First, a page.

37. Et Considius Aequus et Caelius cursor equites Romani quod fictis maiestatis criminibus Magium Caecilianum praetorem petivissent auctore principe ac decreto senatus puniti. utrumque in laudem Drusi trahebatur: ab eo in urbe inter coetus et sermones hominum obversante secreta patris mitigari. neque luxus in iuvene adeo displicebat: huc potius intenderet, diem aedificationibus noctem conviviis traheret, quam solus et nullis voluptatibus avocatus maestam vigilantiam et malas curas exerceret.

38. Tiberius indeed and the informers were never weary. Ancharius Priscus had prosecuted Caesius Cordus, proconsul of Crete, for extortion, adding a charge of treason, which then crowned all indictments. Antistius Vetus, one of the chief men of Macedonia, who had been acquitted of adultery, was recalled by the emperor himself, with a censure on the judges, to be tried for treason, as a seditious man who had been implicated in the designs of Rhescuporis, when that king after the murder of his brother Cotys had meditated war against us. The accused was accordingly outlawed, with the further sentence that he was to be confined in an island from which neither Macedonia nor Thrace were conveniently accessible. As for Thrace, since the division of the kingdom between Rhoemetalces and the children of Cotys, who because of their tender age were under the guardianship of Trebellienus Rufus, it was divided against itself, from not being used to our rule, and blamed Rhoemetalces no less than Trebellienus for allowing the wrongs of his countrymen to go unpunished. The Coelaletae, Odrusae and Dii, powerful tribes, took up arms, under different leaders, all on a level from their obscurity. This hindered them from combining in a formidable war. Some roused their immediate neighbourhood; others crossed Mount Haemus, to stir up remote tribes; most of them, and the best disciplined, besieged the king in the city of Philippopolis, founded by the Macedonian Philip.

38. Non enim Tiberius, non accusatores fatiscebant. et Ancharius Priscus Caesium Cordum pro consule Cretae postulaverat repetundis, addito maiestatis crimine, quod tum omnium accusationum complementum erat. Caesar Antistium Veterem e primoribus Macedoniae, absolutum adulterii, increpitis iudicibus ad dicendam maiestatis causam retraxit, ut turbidum et Rhescuporidis consiliis permixtum, qua tempestate Cotye [fratre] interfecto bellum adversus nos volverat. igitur aqua et igni interdictum reo, adpositumque ut teneretur insula neque Macedoniae neque Thraeciae opportuna. nam Thraecia diviso imperio in Rhoemetalcen et libetos Cotyis, quis ob infantiam tutor erat Trebellenus Rufus, insolentia nostri discors agebat neque minus Rhoemetalcen quam Trebellenum incusans popularium iniurias inultas sinere. Coelaletae Odrusaeque et Dii, validae nationes, arma cepere, ducibus diversis et paribus inter se per ignobilitatem; quae causa fuit ne in bellum atrox coalescerent. pars turbant praesentia, alii montem Haemum transgrediuntur ut remotos populos concirent; plurimi ac maxime compositi regem urbemque Philippopolim, a Macedone Philippo sitam, circumsidunt.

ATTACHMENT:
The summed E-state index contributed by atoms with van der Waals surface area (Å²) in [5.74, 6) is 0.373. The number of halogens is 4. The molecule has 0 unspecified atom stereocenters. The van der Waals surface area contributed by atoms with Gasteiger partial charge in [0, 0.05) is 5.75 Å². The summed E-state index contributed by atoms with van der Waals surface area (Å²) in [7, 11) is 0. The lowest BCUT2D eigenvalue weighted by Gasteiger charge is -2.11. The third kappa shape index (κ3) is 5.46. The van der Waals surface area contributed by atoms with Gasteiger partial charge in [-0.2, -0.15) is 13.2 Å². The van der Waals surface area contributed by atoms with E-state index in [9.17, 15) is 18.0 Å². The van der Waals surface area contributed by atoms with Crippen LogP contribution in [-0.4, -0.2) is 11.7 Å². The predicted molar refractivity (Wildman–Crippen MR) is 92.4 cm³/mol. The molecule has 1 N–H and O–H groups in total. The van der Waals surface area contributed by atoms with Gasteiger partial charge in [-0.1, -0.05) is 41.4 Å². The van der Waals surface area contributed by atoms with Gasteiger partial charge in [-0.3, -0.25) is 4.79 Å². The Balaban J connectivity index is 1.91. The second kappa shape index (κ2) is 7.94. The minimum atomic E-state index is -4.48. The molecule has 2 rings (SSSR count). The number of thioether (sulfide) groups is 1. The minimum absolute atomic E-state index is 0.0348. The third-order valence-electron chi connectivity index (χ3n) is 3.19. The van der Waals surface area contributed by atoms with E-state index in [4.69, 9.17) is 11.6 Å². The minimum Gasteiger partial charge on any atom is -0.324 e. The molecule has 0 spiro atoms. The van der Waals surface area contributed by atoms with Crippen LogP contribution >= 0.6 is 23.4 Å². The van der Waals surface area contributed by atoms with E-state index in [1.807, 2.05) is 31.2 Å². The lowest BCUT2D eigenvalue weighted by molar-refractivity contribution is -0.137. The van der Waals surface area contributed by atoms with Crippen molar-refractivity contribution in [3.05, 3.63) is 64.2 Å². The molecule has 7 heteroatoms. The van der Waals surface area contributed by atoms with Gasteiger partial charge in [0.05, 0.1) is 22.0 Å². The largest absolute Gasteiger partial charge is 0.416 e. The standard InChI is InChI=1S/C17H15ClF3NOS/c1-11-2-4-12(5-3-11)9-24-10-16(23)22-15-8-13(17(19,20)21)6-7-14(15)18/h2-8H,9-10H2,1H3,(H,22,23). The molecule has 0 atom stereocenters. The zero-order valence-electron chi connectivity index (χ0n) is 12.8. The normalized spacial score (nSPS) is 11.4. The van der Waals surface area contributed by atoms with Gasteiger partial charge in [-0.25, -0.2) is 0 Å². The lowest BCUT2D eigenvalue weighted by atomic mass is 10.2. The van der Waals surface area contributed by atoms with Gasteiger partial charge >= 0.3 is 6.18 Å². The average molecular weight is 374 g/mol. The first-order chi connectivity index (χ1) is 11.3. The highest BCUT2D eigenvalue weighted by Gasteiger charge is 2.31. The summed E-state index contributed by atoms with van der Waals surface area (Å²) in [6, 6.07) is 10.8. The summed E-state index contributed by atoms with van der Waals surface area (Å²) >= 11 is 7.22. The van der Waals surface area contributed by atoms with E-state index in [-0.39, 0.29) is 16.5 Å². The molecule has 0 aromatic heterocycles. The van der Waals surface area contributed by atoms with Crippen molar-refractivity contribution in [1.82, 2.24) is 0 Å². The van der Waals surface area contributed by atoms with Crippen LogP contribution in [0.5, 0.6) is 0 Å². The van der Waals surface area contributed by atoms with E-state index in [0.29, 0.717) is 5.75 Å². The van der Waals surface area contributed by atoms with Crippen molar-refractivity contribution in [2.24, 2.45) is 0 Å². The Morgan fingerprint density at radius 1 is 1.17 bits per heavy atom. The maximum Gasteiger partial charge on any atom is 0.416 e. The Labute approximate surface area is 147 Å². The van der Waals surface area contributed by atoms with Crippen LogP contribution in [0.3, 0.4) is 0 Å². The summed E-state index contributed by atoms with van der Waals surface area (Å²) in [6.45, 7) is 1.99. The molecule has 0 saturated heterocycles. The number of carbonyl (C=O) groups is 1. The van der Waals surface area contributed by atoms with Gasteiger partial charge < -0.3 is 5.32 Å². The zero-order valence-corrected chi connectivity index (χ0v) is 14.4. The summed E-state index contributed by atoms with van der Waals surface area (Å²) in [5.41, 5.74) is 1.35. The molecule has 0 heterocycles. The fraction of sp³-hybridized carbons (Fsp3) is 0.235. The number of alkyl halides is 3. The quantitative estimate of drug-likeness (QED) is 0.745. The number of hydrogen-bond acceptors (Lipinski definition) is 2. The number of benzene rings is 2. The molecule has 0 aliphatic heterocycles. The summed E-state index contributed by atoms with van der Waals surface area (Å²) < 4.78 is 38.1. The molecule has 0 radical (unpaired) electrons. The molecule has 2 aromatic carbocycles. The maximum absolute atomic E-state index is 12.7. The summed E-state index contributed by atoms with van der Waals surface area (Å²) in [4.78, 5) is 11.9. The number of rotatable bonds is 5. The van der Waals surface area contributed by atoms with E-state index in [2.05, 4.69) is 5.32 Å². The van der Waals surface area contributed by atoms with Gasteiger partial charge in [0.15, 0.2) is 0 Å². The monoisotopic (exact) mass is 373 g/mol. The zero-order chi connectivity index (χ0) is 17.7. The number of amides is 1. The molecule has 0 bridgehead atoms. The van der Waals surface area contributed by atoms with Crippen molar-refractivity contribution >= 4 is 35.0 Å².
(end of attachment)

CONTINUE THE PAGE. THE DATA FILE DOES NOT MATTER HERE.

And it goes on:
39. When this was known to Publius Vellaeus who commanded the nearest army, he sent some allied cavalry and light infantry to attack those who were roaming in quest of plunder or of reinforcements, while he marched in person with the main strength of the foot to raise the siege. Every operation was at the same moment successful; the pillagers were cut to pieces; dissensions broke out among the besiegers, and the king made a well-timed sally just as the legion arrived. A battle or even a skirmish it did not deserve to be called, in which merely half-armed stragglers were slaughtered without bloodshed on our side.

39. Quae ubi cognita P. Vellaeo (is proximum exercitum praesidebat), alarios equites ac levis cohortium mittit in eos qui praedabundi aut adsumendis auxiliis vagabantur, ipse robur peditum ad exolvendum obsidium ducit. simulque cuncta prospere acta, caesis populatoribus et dissensione orta apud obsidentis regisque opportuna eruptione et adventu legionis. neque aciem aut proelium dici decuerit in quo semermi ac palantes trucidati sunt sine nostro sanguine.